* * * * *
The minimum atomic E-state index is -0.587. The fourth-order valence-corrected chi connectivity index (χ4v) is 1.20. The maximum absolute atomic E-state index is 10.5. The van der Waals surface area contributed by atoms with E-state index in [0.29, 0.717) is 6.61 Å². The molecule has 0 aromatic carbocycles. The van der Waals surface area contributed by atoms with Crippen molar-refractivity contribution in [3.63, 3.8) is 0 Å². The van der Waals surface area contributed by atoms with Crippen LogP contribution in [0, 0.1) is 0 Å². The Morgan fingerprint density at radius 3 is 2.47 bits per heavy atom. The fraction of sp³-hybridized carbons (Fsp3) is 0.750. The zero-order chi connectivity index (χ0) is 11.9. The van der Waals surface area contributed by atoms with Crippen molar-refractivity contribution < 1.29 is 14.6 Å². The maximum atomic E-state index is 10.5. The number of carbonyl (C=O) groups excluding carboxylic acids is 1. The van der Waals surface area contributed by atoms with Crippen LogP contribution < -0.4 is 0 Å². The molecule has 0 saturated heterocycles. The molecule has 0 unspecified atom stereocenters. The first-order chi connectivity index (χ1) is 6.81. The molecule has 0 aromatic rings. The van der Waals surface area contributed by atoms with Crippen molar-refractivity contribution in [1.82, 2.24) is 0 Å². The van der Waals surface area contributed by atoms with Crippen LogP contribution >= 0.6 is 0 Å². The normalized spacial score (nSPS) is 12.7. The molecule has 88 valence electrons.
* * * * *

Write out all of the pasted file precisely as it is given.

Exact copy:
The minimum atomic E-state index is -0.587. The fourth-order valence-corrected chi connectivity index (χ4v) is 1.20. The maximum absolute atomic E-state index is 10.5. The van der Waals surface area contributed by atoms with E-state index in [0.29, 0.717) is 6.61 Å². The molecule has 0 aromatic carbocycles. The van der Waals surface area contributed by atoms with Crippen molar-refractivity contribution in [3.63, 3.8) is 0 Å². The van der Waals surface area contributed by atoms with Crippen LogP contribution in [0, 0.1) is 0 Å². The Morgan fingerprint density at radius 3 is 2.47 bits per heavy atom. The fraction of sp³-hybridized carbons (Fsp3) is 0.750. The zero-order chi connectivity index (χ0) is 11.9. The van der Waals surface area contributed by atoms with Crippen molar-refractivity contribution < 1.29 is 14.6 Å². The maximum atomic E-state index is 10.5. The number of carbonyl (C=O) groups excluding carboxylic acids is 1. The van der Waals surface area contributed by atoms with Crippen LogP contribution < -0.4 is 0 Å². The molecule has 0 saturated heterocycles. The molecule has 0 unspecified atom stereocenters. The first-order chi connectivity index (χ1) is 6.81. The molecule has 0 aromatic rings. The van der Waals surface area contributed by atoms with Crippen molar-refractivity contribution in [1.82, 2.24) is 0 Å². The van der Waals surface area contributed by atoms with Crippen LogP contribution >= 0.6 is 0 Å². The normalized spacial score (nSPS) is 12.7. The molecule has 88 valence electrons.